Just like the old adage “you can’t choose your family” you can’t choose your clients. Well, of course you can. But when approached by an A-Class company it’s hard not to take the job. Most often you can tell what it’s going to be like to work with them before you start, but not always. Sometimes it’s a rude awakening when you realize that your cultures are entirely different.
I really value my employees. Lots of pr-based agencies have been accused of having attitudes—many are considered outright snobs. We aren’t. Life’s too short to treat people poorly (which doesn’t mean it doesn’t happen sometimes, but it shouldn’t be a guiding principal).
So, when you have a client that has a culture that doesn’t mesh with yours what do you do? Well you have a variety of options. You can fire them. Not such a great option today. Or, you can appeal to their sense of fairness and reciprocity. I’ll treat you with respect; perhaps you can find it within yourself to treat me the same way. You can buckle down and take it, but I don’t recommend this approach because it just makes for a miserable team. I find having an honest conversation with said client can definitely help. Hey, we’re all professionals here, this isn’t personal it’s business. Try it and if it doesn’t work you always have option 1.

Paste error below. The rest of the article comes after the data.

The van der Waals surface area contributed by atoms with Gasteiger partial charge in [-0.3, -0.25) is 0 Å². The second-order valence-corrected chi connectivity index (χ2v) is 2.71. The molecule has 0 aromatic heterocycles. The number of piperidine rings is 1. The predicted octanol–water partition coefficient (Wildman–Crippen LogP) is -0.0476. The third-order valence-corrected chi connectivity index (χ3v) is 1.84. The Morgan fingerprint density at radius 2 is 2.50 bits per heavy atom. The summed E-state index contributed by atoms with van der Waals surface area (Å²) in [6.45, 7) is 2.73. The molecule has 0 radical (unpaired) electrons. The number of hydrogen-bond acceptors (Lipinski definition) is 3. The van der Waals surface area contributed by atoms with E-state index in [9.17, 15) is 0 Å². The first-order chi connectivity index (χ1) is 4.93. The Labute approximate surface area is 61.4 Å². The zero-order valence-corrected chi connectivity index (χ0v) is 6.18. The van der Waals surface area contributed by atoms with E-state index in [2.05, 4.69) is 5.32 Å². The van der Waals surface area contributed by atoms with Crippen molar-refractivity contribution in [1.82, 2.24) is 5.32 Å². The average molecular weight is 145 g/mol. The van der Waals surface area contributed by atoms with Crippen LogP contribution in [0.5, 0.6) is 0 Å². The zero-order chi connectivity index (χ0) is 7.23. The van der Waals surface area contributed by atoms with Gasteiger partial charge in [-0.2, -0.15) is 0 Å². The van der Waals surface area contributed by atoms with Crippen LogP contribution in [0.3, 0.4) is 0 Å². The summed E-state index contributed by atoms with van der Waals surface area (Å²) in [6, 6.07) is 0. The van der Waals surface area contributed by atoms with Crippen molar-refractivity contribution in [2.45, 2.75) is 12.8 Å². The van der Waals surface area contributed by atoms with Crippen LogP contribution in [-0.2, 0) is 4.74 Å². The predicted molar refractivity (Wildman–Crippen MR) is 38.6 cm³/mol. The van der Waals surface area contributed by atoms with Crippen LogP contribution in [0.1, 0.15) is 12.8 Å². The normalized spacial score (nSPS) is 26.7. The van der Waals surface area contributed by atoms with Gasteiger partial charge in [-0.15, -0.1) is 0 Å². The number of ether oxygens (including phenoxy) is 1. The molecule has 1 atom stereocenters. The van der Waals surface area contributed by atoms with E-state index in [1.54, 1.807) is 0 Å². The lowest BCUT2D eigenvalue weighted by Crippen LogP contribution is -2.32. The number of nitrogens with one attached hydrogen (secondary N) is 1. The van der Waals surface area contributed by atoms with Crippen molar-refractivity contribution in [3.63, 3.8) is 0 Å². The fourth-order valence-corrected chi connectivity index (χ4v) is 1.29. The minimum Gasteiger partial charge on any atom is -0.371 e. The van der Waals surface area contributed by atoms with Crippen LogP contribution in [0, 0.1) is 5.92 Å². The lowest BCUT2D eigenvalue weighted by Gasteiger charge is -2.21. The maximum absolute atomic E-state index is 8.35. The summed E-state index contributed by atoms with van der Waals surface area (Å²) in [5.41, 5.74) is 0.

My agency recently did a presentation for a potential client and it was a new experience for me. Generally, we are in the business of selling. If we aren’t selling ideas to clients we are selling stories to journalists or bloggers. That’s just the deal and if you don’t like it, then you’re definitely in the wrong business. Now understanding how best to sell is an art unto itself. I recently had someone tell me I needed to study up on this, and “they knew what they were talking about because they had been trained by Martha Stewart.” She has been selling her concepts quite successfully for years so they probably do know a thing or two about selling. Guess I’d better brush up.
But that’s what was so interesting about this meeting we recently had. Three of my top VPs were leading the presentation and I have to say, there wasn’t a lot of selling going on. I’d never experienced this before because I tend to be verbose and a bit loud (I’m Italian, though you wouldn’t know it, everyone thinks I’m Swedish). Yet here they were, quietly making a point, a good one, and everyone was really connecting with the presentation. I’m sure this sounds like a “duh” moment. Yes, Val, you don’t have to be loud to make a point. But it was an eye opener. So, I’m going to try it. Speak softly but carry a big stick. Where there’s a “calm” will there’s a way. Ok, enough. But you get the point. Keep it real and keep it relaxed…